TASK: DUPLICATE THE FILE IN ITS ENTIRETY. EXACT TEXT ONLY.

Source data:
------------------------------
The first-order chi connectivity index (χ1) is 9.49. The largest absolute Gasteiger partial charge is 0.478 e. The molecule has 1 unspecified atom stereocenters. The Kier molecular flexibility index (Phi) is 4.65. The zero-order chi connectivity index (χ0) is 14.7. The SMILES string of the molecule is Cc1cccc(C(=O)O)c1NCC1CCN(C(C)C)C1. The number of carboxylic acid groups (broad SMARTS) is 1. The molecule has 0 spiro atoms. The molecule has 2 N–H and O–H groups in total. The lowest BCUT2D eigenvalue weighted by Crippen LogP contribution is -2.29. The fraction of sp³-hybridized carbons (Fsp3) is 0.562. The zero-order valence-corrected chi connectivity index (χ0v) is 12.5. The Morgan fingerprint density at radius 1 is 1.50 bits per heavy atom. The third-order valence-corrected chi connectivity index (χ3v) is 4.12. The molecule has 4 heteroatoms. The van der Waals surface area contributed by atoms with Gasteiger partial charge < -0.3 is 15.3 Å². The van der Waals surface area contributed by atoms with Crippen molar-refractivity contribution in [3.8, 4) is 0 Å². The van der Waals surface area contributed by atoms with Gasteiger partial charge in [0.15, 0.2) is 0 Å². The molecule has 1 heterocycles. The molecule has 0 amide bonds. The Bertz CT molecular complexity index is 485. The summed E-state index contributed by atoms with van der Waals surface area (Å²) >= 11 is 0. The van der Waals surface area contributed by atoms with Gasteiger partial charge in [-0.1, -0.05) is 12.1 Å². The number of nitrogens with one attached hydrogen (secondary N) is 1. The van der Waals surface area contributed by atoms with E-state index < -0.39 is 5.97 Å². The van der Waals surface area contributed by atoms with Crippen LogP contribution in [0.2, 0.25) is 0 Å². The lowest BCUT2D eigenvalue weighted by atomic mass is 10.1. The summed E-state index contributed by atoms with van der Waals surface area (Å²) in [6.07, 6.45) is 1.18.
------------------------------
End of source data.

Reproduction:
The first-order chi connectivity index (χ1) is 9.49. The largest absolute Gasteiger partial charge is 0.478 e. The molecule has 1 unspecified atom stereocenters. The Kier molecular flexibility index (Phi) is 4.65. The zero-order chi connectivity index (χ0) is 14.7. The SMILES string of the molecule is Cc1cccc(C(=O)O)c1NCC1CCN(C(C)C)C1. The number of carboxylic acid groups (broad SMARTS) is 1. The molecule has 0 spiro atoms. The molecule has 2 N–H and O–H groups in total. The lowest BCUT2D eigenvalue weighted by Crippen LogP contribution is -2.29. The fraction of sp³-hybridized carbons (Fsp3) is 0.562. The zero-order valence-corrected chi connectivity index (χ0v) is 12.5. The Morgan fingerprint density at radius 1 is 1.50 bits per heavy atom. The third-order valence-corrected chi connectivity index (χ3v) is 4.12. The molecule has 4 heteroatoms. The van der Waals surface area contributed by atoms with Gasteiger partial charge < -0.3 is 15.3 Å². The van der Waals surface area contributed by atoms with Crippen molar-refractivity contribution in [3.8, 4) is 0 Å². The van der Waals surface area contributed by atoms with Gasteiger partial charge in [0.15, 0.2) is 0 Å². The molecule has 1 heterocycles. The molecule has 0 amide bonds. The Bertz CT molecular complexity index is 485. The summed E-state index contributed by atoms with van der Waals surface area (Å²) >= 11 is 0. The van der Waals surface area contributed by atoms with Gasteiger partial charge in [-0.1, -0.05) is 12.1 Å². The number of nitrogens with one attached hydrogen (secondary N) is 1. The van der Waals surface area contributed by atoms with E-state index < -0.39 is 5.97 Å². The van der Waals surface area contributed by atoms with Crippen LogP contribution in [0.2, 0.25) is 0 Å². The lowest BCUT2D eigenvalue weighted by atomic mass is 10.1. The summed E-state index contributed by atoms with van der Waals surface area (Å²) in [6.07, 6.45) is 1.18.